3. EXPERIMENT IN TERROR (1962; d. Blake Edwards)
This creepy noir isn't just one of the director's best films. It's also one of the best films shot in San Francisco and if you want to see the city by the bay at its finest, give EXPERIMENT IN TERROR a look. The movie begins with lovely Lee Remick getting attacked in her car garage by a strange man who threatens to kill her and her sister if she doesn't help him rob a bank. She agrees but contacts the FBI for help. The suspense plays out in unexpected ways and ends with a spectacular scene shot at a Giants baseball game in Candlestick Park.

4. FOOTSTEPS IN THE FOG (1955; d. Arthur Lubin)
Murder, madness, greed and obsessive love are played out in the dark alleyways and foggy streets of Victorian London. Jean Simmons and Stewart Granger play two unlikable characters in this unusual suspense drama that left me shaking my head at the end and shouting out loud, "What an ending!" The actors were married in real life and you can sense a genuine emotional bond between them on screen but the film seems eager to manipulate their personal feelings for one another in the most unexpected and eerie way. This is a romance film for people who hate romances.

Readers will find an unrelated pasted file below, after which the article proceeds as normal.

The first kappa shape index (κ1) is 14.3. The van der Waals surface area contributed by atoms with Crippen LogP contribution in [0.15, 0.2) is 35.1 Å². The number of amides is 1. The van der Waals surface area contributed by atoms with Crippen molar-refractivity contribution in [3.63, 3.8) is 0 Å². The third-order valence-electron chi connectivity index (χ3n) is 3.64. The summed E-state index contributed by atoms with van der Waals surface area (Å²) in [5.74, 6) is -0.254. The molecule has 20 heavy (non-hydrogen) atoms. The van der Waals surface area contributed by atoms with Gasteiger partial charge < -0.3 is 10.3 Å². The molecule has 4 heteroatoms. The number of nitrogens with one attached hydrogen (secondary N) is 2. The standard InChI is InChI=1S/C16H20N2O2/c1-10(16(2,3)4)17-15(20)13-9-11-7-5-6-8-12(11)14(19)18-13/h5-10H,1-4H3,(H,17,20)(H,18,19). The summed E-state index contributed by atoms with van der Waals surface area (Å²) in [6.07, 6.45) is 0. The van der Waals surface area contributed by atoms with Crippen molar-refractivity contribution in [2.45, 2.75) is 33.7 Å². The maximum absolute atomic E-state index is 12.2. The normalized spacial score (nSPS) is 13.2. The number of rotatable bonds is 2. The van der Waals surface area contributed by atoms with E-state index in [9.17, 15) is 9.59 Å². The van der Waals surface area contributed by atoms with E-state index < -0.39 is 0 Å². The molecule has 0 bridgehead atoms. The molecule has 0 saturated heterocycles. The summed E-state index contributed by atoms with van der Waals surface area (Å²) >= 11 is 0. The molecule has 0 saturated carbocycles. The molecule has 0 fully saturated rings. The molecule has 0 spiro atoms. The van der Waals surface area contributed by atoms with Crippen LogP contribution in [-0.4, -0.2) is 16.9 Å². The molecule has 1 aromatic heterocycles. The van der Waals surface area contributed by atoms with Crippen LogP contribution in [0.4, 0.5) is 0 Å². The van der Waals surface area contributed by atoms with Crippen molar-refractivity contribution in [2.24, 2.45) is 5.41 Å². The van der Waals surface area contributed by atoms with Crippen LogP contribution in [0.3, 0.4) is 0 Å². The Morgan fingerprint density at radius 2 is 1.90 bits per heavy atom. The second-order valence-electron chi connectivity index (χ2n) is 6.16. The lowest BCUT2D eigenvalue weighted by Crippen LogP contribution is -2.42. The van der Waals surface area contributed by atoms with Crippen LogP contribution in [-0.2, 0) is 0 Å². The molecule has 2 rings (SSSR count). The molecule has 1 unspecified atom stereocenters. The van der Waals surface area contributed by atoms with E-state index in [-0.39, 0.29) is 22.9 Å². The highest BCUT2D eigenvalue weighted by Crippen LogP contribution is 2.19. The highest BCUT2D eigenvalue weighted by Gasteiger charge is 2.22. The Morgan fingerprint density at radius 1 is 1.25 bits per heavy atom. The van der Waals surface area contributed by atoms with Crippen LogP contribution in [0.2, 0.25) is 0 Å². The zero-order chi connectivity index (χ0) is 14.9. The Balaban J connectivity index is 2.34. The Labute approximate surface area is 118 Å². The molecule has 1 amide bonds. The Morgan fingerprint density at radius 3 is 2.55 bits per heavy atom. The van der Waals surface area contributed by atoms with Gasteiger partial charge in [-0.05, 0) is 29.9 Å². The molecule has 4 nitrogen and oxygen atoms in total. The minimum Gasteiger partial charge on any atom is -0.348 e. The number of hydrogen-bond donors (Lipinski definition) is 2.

5. THE IRON ROSE (1973; d. Jean Rollin)
I've had a mixed relationship with the few Jean Rollin's films I've seen over the years but I absolutely loved THE IRON ROSE. This macabre tale of two lost souls trapped in an old cemetery and caught up in a doomed romance plays out like a surrealist poem. Françoise Pascal is particularly charming as the enchanting "girl." Although Rollin is often remembered for his explorations of vampirism, THE IRON ROSE contains no fangs but it sure has a memorable bite.

6. ISABEL (1968; d. Paul Almond)